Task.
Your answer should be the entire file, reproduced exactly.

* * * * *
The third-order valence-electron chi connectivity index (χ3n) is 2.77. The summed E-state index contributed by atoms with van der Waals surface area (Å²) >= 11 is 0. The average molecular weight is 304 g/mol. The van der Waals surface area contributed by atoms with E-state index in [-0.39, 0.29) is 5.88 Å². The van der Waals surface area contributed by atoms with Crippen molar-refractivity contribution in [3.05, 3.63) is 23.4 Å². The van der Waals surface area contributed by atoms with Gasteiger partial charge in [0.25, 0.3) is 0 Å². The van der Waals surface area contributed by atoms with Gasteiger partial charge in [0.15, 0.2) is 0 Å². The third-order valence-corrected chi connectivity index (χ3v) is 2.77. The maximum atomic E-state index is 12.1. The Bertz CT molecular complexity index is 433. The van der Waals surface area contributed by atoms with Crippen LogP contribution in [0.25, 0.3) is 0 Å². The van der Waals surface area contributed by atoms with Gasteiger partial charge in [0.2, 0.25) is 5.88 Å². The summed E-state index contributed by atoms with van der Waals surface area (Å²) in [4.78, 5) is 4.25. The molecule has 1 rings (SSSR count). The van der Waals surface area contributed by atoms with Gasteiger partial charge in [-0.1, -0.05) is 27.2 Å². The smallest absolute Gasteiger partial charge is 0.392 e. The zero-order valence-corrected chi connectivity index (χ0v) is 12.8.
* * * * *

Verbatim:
The third-order valence-electron chi connectivity index (χ3n) is 2.77. The summed E-state index contributed by atoms with van der Waals surface area (Å²) >= 11 is 0. The average molecular weight is 304 g/mol. The van der Waals surface area contributed by atoms with E-state index in [-0.39, 0.29) is 5.88 Å². The van der Waals surface area contributed by atoms with Crippen molar-refractivity contribution in [3.05, 3.63) is 23.4 Å². The van der Waals surface area contributed by atoms with Gasteiger partial charge in [0.25, 0.3) is 0 Å². The van der Waals surface area contributed by atoms with Gasteiger partial charge in [0.15, 0.2) is 0 Å². The third-order valence-corrected chi connectivity index (χ3v) is 2.77. The maximum atomic E-state index is 12.1. The Bertz CT molecular complexity index is 433. The van der Waals surface area contributed by atoms with Crippen LogP contribution in [0.25, 0.3) is 0 Å². The van der Waals surface area contributed by atoms with Gasteiger partial charge in [0.2, 0.25) is 5.88 Å². The summed E-state index contributed by atoms with van der Waals surface area (Å²) in [4.78, 5) is 4.25. The molecule has 1 rings (SSSR count). The van der Waals surface area contributed by atoms with Gasteiger partial charge in [-0.1, -0.05) is 27.2 Å². The smallest absolute Gasteiger partial charge is 0.392 e. The zero-order valence-corrected chi connectivity index (χ0v) is 12.8.